In this section
This guideline should be read in conjunction with the Clinical Handover procedure. The purpose of this guideline is to provide nurses across the campus with a structured approach for the safe communication of clinical handover.
Structured clinical handovers are effective in decreasing communication errors within healthcare and are linked to improved patient safety and quality of care. Clinical handover is particularly important during transitions of care when there is an increased risk of communication errors impacting patient care.
The involvement of patients and their families/carers in the paediatric setting during handover is an important tool to maintain communication and promote family cantered care. Effective communication of patients and their families/caregivers during care transitions has also been shown to enhance patient outcomes, reduce adverse events during care, and lower the rate of hospital readmissions (Australian Commission on Safety and Quality in Health Care, Communication at Clinical handover).
To provide a framework for nursing clinical handover at the RCH.
Bedside handover individual patient handover that occurs at the patient’s bedside and includes patients and parents/ carers
Clinical Handover: Transfer of professional responsibility and accountability for some or all aspects of care for a patient, or group of patients, to another person / family / legal guardian or professional group on a temporary or permanent basis
Group handover may be facilitated as a large group with all nurses commencing the shift and/or within smaller groups of nurses working together in a pod
ISBAR: acronym that stands for Identification – Situation – Background – Assessment – Recommendation/Response. See
Clinical Handover Procedure for more information.
OILS: acronym that standardises checking IV orders, infusions, lines and securement. See
Policies and Procedures : Standardised checking procedure for infusion pump programming at the RCH
The Nurse Unit Manager’s (NUM) has responsibility for compliance with the clinical handover.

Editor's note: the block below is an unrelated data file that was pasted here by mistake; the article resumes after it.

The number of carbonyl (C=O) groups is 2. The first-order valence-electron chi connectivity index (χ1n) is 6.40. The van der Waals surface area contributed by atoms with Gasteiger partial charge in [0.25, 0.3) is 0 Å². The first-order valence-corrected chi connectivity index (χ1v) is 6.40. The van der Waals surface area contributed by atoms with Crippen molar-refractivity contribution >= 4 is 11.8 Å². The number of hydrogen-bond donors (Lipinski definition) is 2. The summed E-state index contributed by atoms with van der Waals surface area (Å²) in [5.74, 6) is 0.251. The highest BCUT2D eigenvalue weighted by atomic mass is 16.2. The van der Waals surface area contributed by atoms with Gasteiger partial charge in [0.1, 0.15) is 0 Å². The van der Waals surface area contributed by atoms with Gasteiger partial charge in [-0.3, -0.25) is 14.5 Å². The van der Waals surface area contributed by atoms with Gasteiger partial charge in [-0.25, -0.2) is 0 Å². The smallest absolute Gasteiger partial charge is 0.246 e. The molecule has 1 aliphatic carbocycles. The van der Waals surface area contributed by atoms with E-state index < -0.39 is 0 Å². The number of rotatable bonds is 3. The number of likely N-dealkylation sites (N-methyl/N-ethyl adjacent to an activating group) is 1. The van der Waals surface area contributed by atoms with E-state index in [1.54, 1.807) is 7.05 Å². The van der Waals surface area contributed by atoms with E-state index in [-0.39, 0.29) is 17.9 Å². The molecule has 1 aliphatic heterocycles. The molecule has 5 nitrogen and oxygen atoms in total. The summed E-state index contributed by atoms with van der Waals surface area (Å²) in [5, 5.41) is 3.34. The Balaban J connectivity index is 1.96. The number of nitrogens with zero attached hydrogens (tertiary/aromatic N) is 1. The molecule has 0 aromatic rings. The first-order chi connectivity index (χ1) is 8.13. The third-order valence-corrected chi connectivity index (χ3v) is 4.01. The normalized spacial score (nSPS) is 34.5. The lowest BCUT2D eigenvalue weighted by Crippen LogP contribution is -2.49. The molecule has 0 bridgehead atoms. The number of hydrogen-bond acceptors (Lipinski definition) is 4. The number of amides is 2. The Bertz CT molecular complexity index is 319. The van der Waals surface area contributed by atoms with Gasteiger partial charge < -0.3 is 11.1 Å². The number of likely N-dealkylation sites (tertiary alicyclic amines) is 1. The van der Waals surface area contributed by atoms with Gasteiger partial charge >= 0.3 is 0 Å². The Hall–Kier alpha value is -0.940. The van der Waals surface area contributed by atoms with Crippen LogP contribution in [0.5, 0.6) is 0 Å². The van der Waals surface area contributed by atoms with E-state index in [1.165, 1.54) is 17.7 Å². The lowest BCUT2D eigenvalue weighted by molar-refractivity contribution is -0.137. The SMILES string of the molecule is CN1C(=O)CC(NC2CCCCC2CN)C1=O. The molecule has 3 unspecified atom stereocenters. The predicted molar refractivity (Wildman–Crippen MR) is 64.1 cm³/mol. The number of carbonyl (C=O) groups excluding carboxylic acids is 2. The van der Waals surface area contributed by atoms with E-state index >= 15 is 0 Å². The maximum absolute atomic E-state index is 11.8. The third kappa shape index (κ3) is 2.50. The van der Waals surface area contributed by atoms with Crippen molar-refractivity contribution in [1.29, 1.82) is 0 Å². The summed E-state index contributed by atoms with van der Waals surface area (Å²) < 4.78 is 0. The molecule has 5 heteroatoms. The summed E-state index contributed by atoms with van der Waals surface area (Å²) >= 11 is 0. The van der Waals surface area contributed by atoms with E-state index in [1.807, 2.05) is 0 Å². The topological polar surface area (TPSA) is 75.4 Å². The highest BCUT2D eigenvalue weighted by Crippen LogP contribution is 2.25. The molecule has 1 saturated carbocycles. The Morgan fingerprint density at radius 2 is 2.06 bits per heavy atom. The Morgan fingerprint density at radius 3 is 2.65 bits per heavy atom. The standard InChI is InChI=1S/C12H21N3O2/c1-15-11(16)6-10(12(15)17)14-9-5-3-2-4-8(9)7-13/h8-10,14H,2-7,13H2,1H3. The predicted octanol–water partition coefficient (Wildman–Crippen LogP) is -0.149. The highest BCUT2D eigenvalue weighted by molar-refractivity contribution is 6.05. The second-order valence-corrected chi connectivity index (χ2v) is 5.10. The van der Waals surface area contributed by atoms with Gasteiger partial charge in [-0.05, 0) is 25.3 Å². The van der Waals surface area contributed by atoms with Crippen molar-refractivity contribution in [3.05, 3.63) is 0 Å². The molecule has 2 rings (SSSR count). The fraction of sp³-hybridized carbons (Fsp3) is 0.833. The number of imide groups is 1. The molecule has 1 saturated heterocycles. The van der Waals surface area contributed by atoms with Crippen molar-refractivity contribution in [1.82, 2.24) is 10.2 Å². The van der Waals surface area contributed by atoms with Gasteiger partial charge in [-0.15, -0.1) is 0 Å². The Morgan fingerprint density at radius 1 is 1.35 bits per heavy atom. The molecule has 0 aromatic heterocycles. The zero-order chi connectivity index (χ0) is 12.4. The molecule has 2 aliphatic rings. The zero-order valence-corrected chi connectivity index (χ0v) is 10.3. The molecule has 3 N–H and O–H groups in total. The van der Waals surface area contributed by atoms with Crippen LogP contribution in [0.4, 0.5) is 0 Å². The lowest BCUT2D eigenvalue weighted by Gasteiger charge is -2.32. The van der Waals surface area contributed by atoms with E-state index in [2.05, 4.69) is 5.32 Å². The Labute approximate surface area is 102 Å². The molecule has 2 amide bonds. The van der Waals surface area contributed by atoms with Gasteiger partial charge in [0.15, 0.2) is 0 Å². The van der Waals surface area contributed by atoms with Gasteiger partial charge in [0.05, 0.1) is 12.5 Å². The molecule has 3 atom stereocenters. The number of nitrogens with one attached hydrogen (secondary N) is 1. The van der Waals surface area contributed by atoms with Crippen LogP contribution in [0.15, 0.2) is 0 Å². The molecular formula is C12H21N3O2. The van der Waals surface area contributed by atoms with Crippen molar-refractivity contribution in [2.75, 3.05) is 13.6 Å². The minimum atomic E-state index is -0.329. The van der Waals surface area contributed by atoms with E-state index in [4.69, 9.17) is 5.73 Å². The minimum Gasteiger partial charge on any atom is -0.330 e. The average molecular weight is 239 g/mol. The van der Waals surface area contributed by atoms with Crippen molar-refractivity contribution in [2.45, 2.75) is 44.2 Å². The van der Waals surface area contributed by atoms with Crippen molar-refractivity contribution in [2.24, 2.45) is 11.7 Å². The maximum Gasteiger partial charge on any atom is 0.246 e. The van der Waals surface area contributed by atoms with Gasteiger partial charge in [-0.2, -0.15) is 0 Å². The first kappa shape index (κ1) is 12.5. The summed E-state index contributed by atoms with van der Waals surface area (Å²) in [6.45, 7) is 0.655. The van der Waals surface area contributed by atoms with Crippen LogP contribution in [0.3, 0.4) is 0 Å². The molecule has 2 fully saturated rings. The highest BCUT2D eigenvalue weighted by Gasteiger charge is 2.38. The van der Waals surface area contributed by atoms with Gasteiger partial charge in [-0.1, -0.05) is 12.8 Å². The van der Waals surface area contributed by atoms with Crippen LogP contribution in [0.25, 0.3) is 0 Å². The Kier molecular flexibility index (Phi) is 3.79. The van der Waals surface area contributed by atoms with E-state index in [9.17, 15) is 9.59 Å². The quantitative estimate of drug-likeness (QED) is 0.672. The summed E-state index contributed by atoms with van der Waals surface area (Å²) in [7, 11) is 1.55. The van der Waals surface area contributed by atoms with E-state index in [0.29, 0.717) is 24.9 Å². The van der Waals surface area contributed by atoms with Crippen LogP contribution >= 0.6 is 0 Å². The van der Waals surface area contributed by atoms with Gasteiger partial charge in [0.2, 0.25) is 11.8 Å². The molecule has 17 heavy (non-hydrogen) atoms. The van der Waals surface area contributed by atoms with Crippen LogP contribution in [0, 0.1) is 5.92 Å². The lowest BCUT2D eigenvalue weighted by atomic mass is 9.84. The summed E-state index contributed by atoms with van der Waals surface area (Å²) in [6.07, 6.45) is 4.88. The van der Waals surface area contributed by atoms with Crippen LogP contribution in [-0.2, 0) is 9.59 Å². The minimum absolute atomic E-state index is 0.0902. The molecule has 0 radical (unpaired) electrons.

The operational leadership of handover and allocation of nurses to patients is usually the role of the Associate Unit Manager (AUM).
The NUM and/or AUM has the responsibility to ensure that the following principles are applied:
Parents/Carers’ and patients’ preferences to be involved in handover may change throughout admission. Nurses are to regularly discuss with parent/carer and/or patient how they would like to be involved in handover. For example, would they like to be woken up for handover?
Some children and young people may find handover distressing. Nurses are to work with families to identify the best option to suit them for handover. Nurses can invite parents/carers the opportunity to participate in handover outside of the room.
Considerations for conducting some elements of handover away from the bedside include:
Individual patient handover should also include the following, as appropriate:
The accepting of responsibility upon completion of handover is documented in EMR.
A brief clinical handover should also occur when the nurse with responsibility for the patient is leaving the clinical area or will be unavailable to provide clinical care for a short period of time, for example when having a break, collecting a patient from another ward etc.
A patient can be transported by CARPs, parents/ carers if the patient is assessed as:
Handover can be conducted over the phone to the receiving nurse, AUM, appropriate health practitioner who will then assume responsibility and accountability for the patient
Nurses who work autonomously, providing care in the community do not perform shift to shift handovers. Electronic handovers replace bedside handovers in this instance as follows:
Australian Commission on Safety and Quality in Health care; Communicating for Safety Standard.
https://www.safetyandquality.gov.au/standards/nsqhs-standards/communicating-safety-standard (accessed 20/01/2023)
Evidence table for Nursing Clinical Handover Nursing Guideline can be found here.
Please remember to read the
The revision of this nursing guideline was coordinated by Stacey Richards, CNC, Nursing Research, and approved by the Nursing Clinical Effectiveness Committee. Updated October 2023.